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What accountants should expect from the Budget

5th Mar 2024
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Suzanne Gallagher, Head of UK Payroll for Employment Hero

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Chancellor Jeremy Hunt gave accountants plenty to chew over at his last Budget, with a rapid reduction in NICs, full expensing made permanent, and several decisions on business rates.

His next Budget, due tomorrrow (March 6), will be hotly-watched by the business community and accountants as they press for a wishlist of policies: from the return of tax-free shopping to the lifting of the VAT threshold and Employment Allowance.

But Hunt is operating within tight parameters both fiscally and politically. Like every Budget there will be some surprises – but perhaps not as many as some are hoping for. Here’s what accountants should be looking out for next week.

The context

This is quite possibly Hunt’s last budget before this year’s election. That places serious political pressure on Hunt to deliver readily understandable goodies for voters that will show an impact right away – things like cuts to National Insurance Charges or other personal taxes.

It doesn’t rule out changes that are more favourable to businesses too – the Conservatives will want this core voter base to stay onside – but it does make changes that impact individuals more likely.

The handbrake on big ambitions however is the fiscal position – not just the first order constraint of how much money the Government could spend but also the potential for the Bank of England to respond by raising interest rates. The Office for Budget Responsibility most recently said he had about £13bn of “headroom”, but other reports have suggested that figure could slim to £7b. That’s a lot of money to most, but it’s not a huge amount for an election-year budget – a 1p cut to income tax would take up that entire figure, for example.

What is likely: Some kind of personal tax cut

Given the approaching election and rumblings in Parliament, some type of cut to personal income taxes is the most likely “big bang” from the Budget.

This could take several forms: A cut to National Insurance Contributions (NICs) like that seen last Autumn, a cut to the “basic rate” of income tax, or an enlarging of the tax-free threshold. These moves would be expensive but also deliver cost of living help to a wide range of people fairly efficiently.

Given that, accountants who are anywhere near payroll should be ready to implement these changes, and communicate to staff what they might mean for them. A 1p cut might seem simple, but the moment it is combined with various salary sacrifice schemes things can get complex fast – so make sure you have good cloud software that can make sure your clients are compliant immediately. Being able to communicate what these changes mean to those clients and their employees is also crucial.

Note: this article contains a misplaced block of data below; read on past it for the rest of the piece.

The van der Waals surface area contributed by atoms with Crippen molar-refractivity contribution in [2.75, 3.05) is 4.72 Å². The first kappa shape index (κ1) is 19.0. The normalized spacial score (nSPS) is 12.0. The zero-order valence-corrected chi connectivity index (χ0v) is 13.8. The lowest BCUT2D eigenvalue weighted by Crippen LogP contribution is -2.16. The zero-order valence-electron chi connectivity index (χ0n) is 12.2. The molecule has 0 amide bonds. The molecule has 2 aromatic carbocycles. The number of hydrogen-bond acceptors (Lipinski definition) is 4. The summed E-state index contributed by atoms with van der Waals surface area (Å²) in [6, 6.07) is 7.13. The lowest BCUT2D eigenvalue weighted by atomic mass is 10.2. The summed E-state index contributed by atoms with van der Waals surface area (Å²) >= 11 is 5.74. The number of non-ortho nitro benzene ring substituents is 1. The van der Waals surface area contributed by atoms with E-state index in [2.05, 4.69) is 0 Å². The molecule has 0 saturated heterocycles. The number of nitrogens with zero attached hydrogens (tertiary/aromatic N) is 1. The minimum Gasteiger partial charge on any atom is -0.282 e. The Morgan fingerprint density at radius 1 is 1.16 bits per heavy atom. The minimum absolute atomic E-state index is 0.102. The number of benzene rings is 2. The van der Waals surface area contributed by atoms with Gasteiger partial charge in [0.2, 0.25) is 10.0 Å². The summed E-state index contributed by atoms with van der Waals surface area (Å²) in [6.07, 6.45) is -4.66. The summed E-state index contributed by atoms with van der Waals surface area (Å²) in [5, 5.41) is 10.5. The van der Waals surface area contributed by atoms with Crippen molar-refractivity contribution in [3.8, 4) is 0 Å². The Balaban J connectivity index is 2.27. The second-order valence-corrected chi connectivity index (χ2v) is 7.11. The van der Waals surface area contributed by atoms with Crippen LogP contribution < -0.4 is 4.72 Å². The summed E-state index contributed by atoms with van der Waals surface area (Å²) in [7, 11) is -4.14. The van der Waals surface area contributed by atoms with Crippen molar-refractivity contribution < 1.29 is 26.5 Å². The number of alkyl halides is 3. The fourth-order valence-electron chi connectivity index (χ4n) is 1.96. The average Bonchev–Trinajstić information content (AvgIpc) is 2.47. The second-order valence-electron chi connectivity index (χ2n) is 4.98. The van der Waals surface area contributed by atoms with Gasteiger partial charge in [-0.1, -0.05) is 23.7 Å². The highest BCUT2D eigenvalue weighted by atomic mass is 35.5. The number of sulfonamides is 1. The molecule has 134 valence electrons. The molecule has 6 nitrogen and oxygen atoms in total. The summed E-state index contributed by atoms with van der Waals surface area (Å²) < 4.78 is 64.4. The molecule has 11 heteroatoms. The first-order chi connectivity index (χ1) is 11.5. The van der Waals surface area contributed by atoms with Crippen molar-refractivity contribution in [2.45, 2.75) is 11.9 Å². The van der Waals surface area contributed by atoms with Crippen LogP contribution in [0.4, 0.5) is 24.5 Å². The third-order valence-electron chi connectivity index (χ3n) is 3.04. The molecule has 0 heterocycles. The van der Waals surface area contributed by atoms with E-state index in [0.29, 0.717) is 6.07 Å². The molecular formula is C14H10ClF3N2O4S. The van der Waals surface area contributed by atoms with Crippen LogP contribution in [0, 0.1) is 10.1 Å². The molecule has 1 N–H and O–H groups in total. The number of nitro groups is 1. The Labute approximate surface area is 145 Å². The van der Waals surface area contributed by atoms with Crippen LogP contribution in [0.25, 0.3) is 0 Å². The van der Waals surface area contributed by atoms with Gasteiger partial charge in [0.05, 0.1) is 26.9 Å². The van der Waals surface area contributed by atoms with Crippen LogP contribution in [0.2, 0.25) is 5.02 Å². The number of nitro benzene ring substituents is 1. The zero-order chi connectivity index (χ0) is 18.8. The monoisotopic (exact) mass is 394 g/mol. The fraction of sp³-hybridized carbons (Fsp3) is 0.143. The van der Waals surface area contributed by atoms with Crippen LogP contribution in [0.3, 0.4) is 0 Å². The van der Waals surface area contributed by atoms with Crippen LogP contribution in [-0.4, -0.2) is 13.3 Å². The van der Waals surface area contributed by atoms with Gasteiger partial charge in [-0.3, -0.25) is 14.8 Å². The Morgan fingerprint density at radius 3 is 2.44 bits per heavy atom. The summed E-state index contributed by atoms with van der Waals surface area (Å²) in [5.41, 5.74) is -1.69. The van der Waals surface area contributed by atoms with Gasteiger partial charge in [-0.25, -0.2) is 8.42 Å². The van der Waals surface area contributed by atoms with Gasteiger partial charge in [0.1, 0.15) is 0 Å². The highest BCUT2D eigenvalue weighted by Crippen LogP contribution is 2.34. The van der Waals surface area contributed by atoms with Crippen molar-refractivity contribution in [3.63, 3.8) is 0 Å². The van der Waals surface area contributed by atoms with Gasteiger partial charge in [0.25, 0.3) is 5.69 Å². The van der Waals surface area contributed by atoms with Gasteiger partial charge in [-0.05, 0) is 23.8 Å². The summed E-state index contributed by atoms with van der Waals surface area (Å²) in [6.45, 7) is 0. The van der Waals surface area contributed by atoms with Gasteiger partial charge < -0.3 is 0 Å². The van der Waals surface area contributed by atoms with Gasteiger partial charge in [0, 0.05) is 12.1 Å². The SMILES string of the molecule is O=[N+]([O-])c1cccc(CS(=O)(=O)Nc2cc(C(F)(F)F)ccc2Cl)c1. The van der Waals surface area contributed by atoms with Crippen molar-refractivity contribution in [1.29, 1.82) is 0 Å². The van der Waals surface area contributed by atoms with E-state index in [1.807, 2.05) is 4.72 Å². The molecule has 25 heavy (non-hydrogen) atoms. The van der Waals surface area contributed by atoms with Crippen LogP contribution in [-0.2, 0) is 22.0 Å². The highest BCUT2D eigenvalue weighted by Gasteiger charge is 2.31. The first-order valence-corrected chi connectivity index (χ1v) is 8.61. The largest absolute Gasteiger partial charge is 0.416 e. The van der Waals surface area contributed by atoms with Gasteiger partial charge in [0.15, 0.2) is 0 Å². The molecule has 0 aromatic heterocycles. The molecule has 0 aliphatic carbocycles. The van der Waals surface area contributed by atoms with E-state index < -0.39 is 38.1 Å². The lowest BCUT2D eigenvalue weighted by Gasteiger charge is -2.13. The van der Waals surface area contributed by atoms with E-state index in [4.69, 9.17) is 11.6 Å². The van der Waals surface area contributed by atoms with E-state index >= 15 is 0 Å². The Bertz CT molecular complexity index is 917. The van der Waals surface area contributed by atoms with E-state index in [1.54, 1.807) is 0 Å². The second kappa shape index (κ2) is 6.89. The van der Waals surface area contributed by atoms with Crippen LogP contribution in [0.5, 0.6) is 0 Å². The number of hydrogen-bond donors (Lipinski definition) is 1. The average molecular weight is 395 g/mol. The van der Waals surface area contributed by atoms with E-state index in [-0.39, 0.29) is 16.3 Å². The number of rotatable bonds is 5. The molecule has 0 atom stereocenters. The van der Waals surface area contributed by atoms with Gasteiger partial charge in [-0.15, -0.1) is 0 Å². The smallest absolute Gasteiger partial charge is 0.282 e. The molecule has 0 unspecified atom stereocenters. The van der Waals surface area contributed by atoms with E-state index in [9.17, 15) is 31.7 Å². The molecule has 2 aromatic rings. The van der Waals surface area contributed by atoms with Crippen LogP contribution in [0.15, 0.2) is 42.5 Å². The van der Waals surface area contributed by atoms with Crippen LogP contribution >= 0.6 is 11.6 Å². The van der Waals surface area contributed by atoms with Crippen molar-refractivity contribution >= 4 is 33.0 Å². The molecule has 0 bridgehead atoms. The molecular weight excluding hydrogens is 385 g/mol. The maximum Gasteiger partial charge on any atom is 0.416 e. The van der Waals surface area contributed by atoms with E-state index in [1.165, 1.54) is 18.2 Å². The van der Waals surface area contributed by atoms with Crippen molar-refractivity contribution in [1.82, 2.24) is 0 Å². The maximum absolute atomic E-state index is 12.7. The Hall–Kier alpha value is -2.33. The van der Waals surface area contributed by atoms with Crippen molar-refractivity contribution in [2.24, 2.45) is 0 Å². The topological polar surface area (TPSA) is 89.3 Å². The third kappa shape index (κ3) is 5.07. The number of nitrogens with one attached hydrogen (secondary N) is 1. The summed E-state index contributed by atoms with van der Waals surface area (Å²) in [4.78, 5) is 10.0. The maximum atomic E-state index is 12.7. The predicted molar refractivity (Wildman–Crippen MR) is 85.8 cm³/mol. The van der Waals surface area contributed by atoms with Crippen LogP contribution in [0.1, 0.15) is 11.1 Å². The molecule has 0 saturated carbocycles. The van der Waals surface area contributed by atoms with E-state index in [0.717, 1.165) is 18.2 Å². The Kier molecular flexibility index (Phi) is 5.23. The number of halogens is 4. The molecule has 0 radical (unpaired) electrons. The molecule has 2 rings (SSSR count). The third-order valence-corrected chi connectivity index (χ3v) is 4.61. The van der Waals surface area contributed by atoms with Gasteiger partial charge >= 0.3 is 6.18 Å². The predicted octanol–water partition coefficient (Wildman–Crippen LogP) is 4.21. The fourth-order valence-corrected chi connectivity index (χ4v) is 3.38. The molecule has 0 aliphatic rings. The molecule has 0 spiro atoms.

Possibilities for business-targeted help

The Budget will not be just one thing, and it is likely that the Chancellor will look to deliver some relief for small businesses at the budget – alongside some potential new taxes on things like vapes.

The Federation of Small Businesses has been arguing persuasively for some movement on the “employment allowance,” which allows businesses to reduce their National Insurance contributions by up to £5000. Uprating this to £6500 to keep up with changes to the National Living Wage would make some sense and deliver help for small firms looking to hire, without costing a huge amount.

Other moves like changes to VAT are possible. The VAT threshold currently sits at £85,000 of annual turnover, and a move in line with inflation would make some sense. The fierce campaign to end the so-called “tourist tax” and re-introduce VAT refunds for foreign tourists seems a bit less likely any time soon – if only because a whole new scheme would need to be designed if the Government did bring one in.

The Budget could also see the Government announce further tax simplification measures – ideas that might be fiscally neutral but deliver considerable time savings for SMEs and their accountants. There could be some more news on the mandatory “payrolling” of benefits in kind and even on that tough nut of IR35 – although I wouldn’t rely on it.

As with the payroll changes, the best thing an accountant can be on Budget day is informed, ready to deliver expert advice on what this all means for their clients. Familiarise yourself with the potential changes ahead of the big day so you can easily understand whatever the Chancellor says from the dispatch box.